Bill, I can't agree with you more.  It is very seldom in our market for a seller to ask the listing agent to be present during showings.  Sellers who think it is the agent's fault not selling the house need to be educated, I always believe the house sells itself, the more we "brag" about the house, the more it turns buyer away.  People don't like to be told what to buy, the more you do that, the more they delete that house off from their list.

Posted by Rita Fong, Realtor - Marion Arkansas Homes for Sale (RE/MAX REAL ESTATE TODAY, Executive Broker 901-488-9590 ) almost 9 years ago

Great post. I think that Greg Nino would not have been quite so polite. LOL.

Posted by Ellie McIntire, Luxury service in Howard County & Catonsville (Ellicott City Clarksville Howard County Maryland Real Estate) almost 9 years ago

So incredibly true!  I actually saw a TV news segment from one the major networks a couple of months ago telling sellers to BE SURE to be at all showings!  Argh!  They even said "no one can sell your home like you can."  I can't imagine what numnut told them that little tidbit.

Posted by Kristen Wheatley, Supporting Success - Best Job in the World! (Better Homes & Gardens | The Masiello Group) almost 9 years ago

Agents here don't do that anymore but agents here don't answer questions or their phones or emails anymore!  THEY are not too busy, however, to meet me at the property for a BPO:

LA:  Here are the comps

ME:  I already pulled them

LA:  Well did you see the one down the street sold for xxx

ME:  (thinking probably half the size, half the price over 6 months ago and right a good percentage of the time) I already pulled the comps

LA:  I am just trying to "help" you do your job and I would appreciate it if you "helped" me get this closed

ME:  I do 100-150 of these a month with no help, thank you!

It's funny what agents in my market will go out of their way for these days and what they won't.

Posted by Renée Donohue~Home Photography, Western Michigan Real Estate Photographer (Savvy Home Pix) almost 9 years ago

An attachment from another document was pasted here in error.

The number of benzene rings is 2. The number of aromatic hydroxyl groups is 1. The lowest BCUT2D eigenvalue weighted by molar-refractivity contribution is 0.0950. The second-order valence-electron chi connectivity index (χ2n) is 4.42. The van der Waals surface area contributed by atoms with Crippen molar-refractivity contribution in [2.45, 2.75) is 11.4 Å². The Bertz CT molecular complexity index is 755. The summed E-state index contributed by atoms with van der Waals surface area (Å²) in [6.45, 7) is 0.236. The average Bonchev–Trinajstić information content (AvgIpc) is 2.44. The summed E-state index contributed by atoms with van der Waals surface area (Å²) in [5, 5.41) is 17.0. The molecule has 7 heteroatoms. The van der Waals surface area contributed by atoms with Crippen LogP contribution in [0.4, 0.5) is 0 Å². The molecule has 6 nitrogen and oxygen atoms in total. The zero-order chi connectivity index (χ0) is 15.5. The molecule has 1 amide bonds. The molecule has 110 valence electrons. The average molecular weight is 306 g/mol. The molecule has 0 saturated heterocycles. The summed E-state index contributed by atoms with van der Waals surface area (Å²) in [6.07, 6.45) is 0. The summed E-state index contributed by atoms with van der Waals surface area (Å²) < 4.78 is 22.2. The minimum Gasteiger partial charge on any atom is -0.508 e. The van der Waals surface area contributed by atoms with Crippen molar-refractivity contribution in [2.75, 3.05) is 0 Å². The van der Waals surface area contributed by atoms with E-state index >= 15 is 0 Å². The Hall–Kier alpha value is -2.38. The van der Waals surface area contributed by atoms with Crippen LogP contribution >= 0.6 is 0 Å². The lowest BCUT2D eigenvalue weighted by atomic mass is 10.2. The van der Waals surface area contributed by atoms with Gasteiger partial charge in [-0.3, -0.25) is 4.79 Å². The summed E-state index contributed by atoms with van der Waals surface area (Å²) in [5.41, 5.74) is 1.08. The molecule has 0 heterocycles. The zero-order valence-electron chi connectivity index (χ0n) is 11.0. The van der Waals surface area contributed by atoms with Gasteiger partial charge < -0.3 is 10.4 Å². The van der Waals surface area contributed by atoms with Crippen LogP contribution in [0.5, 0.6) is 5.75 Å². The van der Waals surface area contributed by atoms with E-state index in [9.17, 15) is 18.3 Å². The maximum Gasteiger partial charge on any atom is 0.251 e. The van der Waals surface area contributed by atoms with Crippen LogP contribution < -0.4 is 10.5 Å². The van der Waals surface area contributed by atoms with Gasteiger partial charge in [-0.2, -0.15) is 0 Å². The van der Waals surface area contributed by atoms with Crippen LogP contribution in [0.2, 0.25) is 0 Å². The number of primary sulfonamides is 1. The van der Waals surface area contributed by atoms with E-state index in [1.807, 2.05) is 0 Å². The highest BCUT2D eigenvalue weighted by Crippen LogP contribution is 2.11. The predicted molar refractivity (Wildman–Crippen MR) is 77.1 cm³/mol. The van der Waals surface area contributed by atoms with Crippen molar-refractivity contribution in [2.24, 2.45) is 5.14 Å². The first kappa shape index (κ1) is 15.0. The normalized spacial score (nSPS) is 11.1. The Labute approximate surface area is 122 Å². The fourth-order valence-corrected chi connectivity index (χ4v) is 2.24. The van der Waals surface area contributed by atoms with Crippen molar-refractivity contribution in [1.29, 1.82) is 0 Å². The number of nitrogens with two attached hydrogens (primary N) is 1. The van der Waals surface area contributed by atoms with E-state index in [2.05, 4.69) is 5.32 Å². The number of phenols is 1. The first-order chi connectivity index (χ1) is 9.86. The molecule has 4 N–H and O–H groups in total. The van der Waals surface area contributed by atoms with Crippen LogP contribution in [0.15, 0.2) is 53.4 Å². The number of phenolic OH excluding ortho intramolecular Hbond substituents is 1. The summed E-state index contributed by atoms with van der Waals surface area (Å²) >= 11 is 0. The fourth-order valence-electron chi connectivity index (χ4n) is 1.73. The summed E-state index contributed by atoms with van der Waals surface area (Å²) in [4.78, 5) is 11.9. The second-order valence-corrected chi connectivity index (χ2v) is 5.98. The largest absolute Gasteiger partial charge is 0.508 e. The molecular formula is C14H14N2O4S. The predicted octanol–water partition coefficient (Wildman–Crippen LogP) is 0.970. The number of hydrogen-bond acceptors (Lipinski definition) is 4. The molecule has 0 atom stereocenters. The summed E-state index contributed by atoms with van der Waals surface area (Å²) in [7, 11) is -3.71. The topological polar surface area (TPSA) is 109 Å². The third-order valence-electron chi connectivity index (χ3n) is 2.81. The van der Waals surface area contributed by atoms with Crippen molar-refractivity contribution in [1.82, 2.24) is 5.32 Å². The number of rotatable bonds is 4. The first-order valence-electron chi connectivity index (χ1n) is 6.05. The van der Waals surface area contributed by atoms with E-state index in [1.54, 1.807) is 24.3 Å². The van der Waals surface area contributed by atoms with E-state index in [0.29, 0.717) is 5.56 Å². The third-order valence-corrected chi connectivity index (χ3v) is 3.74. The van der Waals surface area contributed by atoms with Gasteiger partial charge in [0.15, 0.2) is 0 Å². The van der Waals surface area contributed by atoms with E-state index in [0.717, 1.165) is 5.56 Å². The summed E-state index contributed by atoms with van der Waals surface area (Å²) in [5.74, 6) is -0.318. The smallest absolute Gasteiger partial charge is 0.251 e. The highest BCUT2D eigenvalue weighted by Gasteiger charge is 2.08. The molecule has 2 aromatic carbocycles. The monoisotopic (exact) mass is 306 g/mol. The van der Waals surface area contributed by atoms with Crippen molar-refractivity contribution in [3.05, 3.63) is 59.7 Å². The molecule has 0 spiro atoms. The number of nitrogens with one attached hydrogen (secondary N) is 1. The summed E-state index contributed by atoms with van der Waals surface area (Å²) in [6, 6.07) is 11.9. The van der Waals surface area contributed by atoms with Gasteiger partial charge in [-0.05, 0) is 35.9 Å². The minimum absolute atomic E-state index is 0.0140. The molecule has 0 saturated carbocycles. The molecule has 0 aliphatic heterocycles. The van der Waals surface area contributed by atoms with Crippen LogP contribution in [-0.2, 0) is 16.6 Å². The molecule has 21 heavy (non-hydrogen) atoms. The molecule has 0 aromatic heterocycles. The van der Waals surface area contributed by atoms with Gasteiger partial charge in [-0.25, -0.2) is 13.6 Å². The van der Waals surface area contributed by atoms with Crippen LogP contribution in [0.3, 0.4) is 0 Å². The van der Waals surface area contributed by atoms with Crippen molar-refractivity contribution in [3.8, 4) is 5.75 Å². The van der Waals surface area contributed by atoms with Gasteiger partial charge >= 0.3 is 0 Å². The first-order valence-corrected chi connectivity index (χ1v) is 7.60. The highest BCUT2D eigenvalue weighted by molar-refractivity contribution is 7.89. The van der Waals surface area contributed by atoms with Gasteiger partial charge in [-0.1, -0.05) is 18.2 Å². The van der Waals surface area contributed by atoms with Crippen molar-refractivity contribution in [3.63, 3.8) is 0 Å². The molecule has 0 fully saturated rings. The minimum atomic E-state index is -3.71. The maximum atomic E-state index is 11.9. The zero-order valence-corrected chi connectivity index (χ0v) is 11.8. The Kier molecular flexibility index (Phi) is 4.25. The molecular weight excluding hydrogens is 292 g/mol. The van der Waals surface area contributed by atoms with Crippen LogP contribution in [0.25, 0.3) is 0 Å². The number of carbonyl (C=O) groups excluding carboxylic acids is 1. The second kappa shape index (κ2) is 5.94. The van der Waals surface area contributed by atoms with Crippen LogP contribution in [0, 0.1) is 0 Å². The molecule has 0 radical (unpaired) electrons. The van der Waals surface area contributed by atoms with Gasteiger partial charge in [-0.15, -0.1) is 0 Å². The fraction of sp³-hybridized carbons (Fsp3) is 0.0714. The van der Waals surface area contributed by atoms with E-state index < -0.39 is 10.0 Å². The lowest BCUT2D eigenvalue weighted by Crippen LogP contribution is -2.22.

Thanks again everyone for sharing all your thoughts and comments!

Kristen - That sounds like someone trying to stir the pot.

Renee - why are Realtors not performing everyday services?

Posted by Bill Gassett, Metrowest Massachusetts Real Estate (RE/MAX Executive Realty) almost 9 years ago

In 24 years have only been accompanied on commercial properties....Have a Great Week!

Posted by John Howard, GRI, Mountain Home, Arkansas 870-404-3614 (Century 21 LeMac Realty) almost 9 years ago


The only reason listing agents want to accompany showings where there is a buyer's agent is because the listing agent doesn't have anything else to do.  If the listing agent was concentrating on income producing activities, they wouldn't have any interest in being at the showing.

-- Danny

Posted by Danny Batsalkin, Los Angeles Real Estate | 310.432.5706 (Keller Williams Realty - Beverly Hills) almost 9 years ago

Most showings that require the listing agent's presence are high end homes with high end furniture and personal items and the Seller is no doubt requiring his or her agent to be there.

Posted by LLoyd Nichols, SW Florida Homes (Premier Florida Realty of SWFL) almost 9 years ago

Bill - Great post.  I don't understand the value in an accompanied showing but I think some sellers think the listing agent is working harder for them when they commit to being present for every showing.  It doesn't work.  I only see this when showing in Boston but it turned off my clients when a particularly enthusiastic listing agent spent 45 minutes explaining all the features of a STUDIO APARTMENT.  Here's the kitchen... and on the other side of the counter is the living room... then 5 feet beyond that is the bedroom... 

Posted by Lori Liveston (Virtual Homes, Real Estate) almost 9 years ago

Bill - Thank goodness this is something that we rarely see in my market.  Everynow and then it is required that the listing agent be present in a very hight end estate property.

Posted by Pam Dent, REALTOR® - Charlottesville Virginia Homes / Horse (Gayle Harvey Real Estate, Inc.) almost 9 years ago

They accompany in Manhattan, because there are no lock boxes and the owners have been led to expect it. You seldom see it in the suburbs for all of the reasons discussed.